“Honestly, I do not think that I have had any negative experiences with people in the workplace, across different organisations, and to be very frank, I would not put my energy into those situations even if they did come up. Not everyone will understand, appreciate or even care about my/your situation, which is ok. I am focused on bettering myself, doing the best for me, and ultimately being around positive people,” he says.

For Mr Dale, it is more important that the public is generally becoming more aware of and accepting individuals with mental health concerns.

“People are becoming more aware of these sorts of issues, be it because they have some challenges, or simply because they want to try and understand and support. Talking about mental health and wellbeing has always been a bit of a taboo, especially in Asia; however, the great news is that this is changing, and it is becoming much more acceptable,” Mr Dale says.

(PHOTO: Getty Images)
(PHOTO: Getty Images)

Educate yourself and those around you

When it comes to improving understanding about various mental health issues, Mr Dale emphasises that it can happen to everyone.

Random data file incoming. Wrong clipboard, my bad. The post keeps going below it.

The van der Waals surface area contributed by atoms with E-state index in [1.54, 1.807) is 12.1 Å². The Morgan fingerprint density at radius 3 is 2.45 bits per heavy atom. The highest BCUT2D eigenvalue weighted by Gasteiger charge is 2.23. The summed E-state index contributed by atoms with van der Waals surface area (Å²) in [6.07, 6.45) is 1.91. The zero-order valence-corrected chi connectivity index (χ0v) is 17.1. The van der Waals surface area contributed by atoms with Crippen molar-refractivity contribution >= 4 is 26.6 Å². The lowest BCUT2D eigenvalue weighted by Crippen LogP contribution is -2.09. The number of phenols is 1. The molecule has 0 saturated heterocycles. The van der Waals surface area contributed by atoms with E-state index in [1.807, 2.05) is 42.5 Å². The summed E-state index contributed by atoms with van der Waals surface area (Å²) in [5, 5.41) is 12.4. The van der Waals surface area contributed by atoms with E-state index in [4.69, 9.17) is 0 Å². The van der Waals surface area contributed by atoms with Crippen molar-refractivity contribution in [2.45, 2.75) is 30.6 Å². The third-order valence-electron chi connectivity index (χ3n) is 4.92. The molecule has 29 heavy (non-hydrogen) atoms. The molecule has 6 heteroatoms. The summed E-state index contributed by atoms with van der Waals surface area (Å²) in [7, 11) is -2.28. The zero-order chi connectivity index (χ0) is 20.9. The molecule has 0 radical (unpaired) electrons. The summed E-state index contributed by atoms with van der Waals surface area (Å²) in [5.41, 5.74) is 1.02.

“In some ways, it is a good thing that many people don’t know or understand first hand, as it means they have not been through that situation,” he explains.

“I think the important thing that people need to realise is that mental health conditions manifest themselves in many different forms, and everyone’s situation is different. For example, anxiety can present itself in many different ways, and a person who smiles at work and joins in the odd joke can also be depressed.

“It’s also important to listen and not try to provide solutions. For example, a person may open up to you and discuss how they feel, but it’s likely they are not expecting you to fix something, but just to listen,” says Mr Dale.

“In short, don’t make assumptions, and most importantly, do not judge.”

The Singapore Association for Mental Health (SAMH) is a non-profit and non-government social service organisation that provides a comprehensive range of mental health services, including rehabilitative, outreach and creative services, to the community in Singapore. For more information, go to www.samhealth.org.sg.